But much like previous battles over rolling back the state’s cash bail reforms, progressives in the Legislature are making clear they aren’t on board and are raising concern over the idea that more punitive criminal penalties will deter hate.
“I don’t believe that adding additional crimes to the penal code is going to prevent additional hate crimes,” said Sen. Julia Salazar, a Brooklyn Democrat. “I think that we need a more holistic approach to preventing hate crimes from happening in the first place and trying to remedy these situations when, tragically, they do happen.”
In particular, Salazar and other left-leaning Democrats take issue with adding graffiti crimes to the list. As it stands, making graffiti is not on the hate-crime eligibility list, though prosecutors often charge alleged perpetrators with criminal mischief, which requires property damage of at least $250.
Salazar said the proposal could have significant harm on young people before they’ve had a chance to get their footing in life. Assemblymember Zohran Mamdani, a Queens Democrat, said he has similar concerns.
“There’s a clear need for state intervention so that every New Yorker feels safe and is safe,” Mamdani said. “The governor’s proposal of [longer] max sentences for graffiti is not the solution.”
Hochul and district attorneys say their plan to make graffiti eligible for hate crime prosecution is no accident.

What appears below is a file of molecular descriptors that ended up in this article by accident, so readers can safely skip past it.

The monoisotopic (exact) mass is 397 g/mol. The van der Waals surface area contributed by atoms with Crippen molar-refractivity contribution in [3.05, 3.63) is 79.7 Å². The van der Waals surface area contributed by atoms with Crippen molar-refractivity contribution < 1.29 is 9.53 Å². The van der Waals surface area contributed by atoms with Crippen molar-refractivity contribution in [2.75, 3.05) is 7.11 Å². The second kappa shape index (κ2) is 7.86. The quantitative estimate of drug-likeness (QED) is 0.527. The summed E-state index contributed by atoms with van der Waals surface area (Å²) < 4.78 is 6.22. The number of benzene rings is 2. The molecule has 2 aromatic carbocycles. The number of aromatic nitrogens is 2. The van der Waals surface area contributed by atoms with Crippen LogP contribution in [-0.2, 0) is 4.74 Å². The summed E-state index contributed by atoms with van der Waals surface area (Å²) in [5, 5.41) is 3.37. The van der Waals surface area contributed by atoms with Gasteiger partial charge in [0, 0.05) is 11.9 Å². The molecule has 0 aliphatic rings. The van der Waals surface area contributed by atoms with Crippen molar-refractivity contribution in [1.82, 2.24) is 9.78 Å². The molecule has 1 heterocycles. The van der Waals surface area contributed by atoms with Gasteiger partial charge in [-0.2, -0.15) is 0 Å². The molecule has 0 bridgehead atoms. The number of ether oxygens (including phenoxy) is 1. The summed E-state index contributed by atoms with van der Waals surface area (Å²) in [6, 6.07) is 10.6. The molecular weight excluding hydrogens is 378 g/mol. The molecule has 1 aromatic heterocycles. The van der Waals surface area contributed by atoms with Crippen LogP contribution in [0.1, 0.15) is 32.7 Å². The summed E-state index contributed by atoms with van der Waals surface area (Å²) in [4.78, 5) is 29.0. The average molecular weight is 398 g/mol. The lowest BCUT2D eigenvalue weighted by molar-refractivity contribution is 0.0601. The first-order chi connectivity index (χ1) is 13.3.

They point to a number of recent incidents in which potentially threatening graffiti has been found on Jewish-owned businesses, including as recently as last month in the Westchester County village of Scarsdale.
There, someone scrawled “genocide supporters” in black spray paint on the storefronts of two Jewish-owned businesses, according to local police.
When she was asked on Wednesday about why graffiti is included in her proposal, Hochul said: “Because it is a hate crime.”
“First of all, it’s vandalism, but it’s hate-inspired vandalism,” she said, pointing to the Scarsdale case. “And that has to be reckoned with. This is the state of New York. We’re not tolerating any forms of hate.”
Westchester County DA Mimi Rocah said being able to label something a “hate or bias crime” is “important to the victims, it’s important to the community and it’s important to our sense of justice.”
“This is how hate and bias crimes work,” she said at a news conference with Hochul. “Even low-level crimes, like graffiti, can instill fear in not just the victims who had that done on their store — you can wash graffiti off eventually — but in the whole community.”
Miller, of Cardozo Law, said Hochul’s efforts are misguided.
The fact that hate crimes have risen even without the expanded list of eligible crimes is evidence that the threat of tougher penalties isn’t deterring people, she said. And including the crime of making graffiti — which focuses on content, rather than criminal mischief, which focuses on property damage — could bring up potential free-speech issues, she said.
“From my standpoint, money should be invested in community programs that involve diversity, equity and inclusion, and educational programs that are against hate,” Miller said. “Hate crimes just don’t change minds.”
Hochul’s budget proposal includes $35 million for a state program that allows organizations to apply for $200,000 grants for physical security and cybersecurity upgrades, which she calls the Securing Communities Against Hate initiative.
But Hochul says the hate crime expansion is a necessary tool for prosecutors.
“Let [people] know there’s real consequences when you engage in these activities,” she said. “That’s what this legislation is all about.”